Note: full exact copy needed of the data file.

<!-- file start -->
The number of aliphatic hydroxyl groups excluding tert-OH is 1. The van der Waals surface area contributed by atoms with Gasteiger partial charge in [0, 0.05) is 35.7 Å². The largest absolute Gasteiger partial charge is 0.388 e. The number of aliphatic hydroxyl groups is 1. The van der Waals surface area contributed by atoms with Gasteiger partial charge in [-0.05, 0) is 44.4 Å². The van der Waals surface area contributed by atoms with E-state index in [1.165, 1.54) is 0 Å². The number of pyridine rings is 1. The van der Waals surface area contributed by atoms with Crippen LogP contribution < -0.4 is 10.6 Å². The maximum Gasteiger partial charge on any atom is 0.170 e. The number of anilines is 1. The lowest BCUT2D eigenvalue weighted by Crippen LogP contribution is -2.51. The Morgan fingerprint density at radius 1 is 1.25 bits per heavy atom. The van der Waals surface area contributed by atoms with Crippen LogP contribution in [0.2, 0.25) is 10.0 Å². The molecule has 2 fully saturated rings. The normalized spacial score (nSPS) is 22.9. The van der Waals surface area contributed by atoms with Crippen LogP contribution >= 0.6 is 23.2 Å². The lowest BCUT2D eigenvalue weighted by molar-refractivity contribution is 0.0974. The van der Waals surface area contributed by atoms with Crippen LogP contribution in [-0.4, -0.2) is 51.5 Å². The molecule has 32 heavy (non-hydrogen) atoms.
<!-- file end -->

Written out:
The number of aliphatic hydroxyl groups excluding tert-OH is 1. The van der Waals surface area contributed by atoms with Gasteiger partial charge in [0, 0.05) is 35.7 Å². The largest absolute Gasteiger partial charge is 0.388 e. The number of aliphatic hydroxyl groups is 1. The van der Waals surface area contributed by atoms with Gasteiger partial charge in [-0.05, 0) is 44.4 Å². The van der Waals surface area contributed by atoms with E-state index in [1.165, 1.54) is 0 Å². The number of pyridine rings is 1. The van der Waals surface area contributed by atoms with Crippen LogP contribution < -0.4 is 10.6 Å². The maximum Gasteiger partial charge on any atom is 0.170 e. The number of anilines is 1. The lowest BCUT2D eigenvalue weighted by Crippen LogP contribution is -2.51. The Morgan fingerprint density at radius 1 is 1.25 bits per heavy atom. The van der Waals surface area contributed by atoms with Crippen LogP contribution in [0.2, 0.25) is 10.0 Å². The molecule has 2 fully saturated rings. The normalized spacial score (nSPS) is 22.9. The van der Waals surface area contributed by atoms with Crippen LogP contribution >= 0.6 is 23.2 Å². The lowest BCUT2D eigenvalue weighted by molar-refractivity contribution is 0.0974. The van der Waals surface area contributed by atoms with Crippen LogP contribution in [-0.4, -0.2) is 51.5 Å². The molecule has 32 heavy (non-hydrogen) atoms.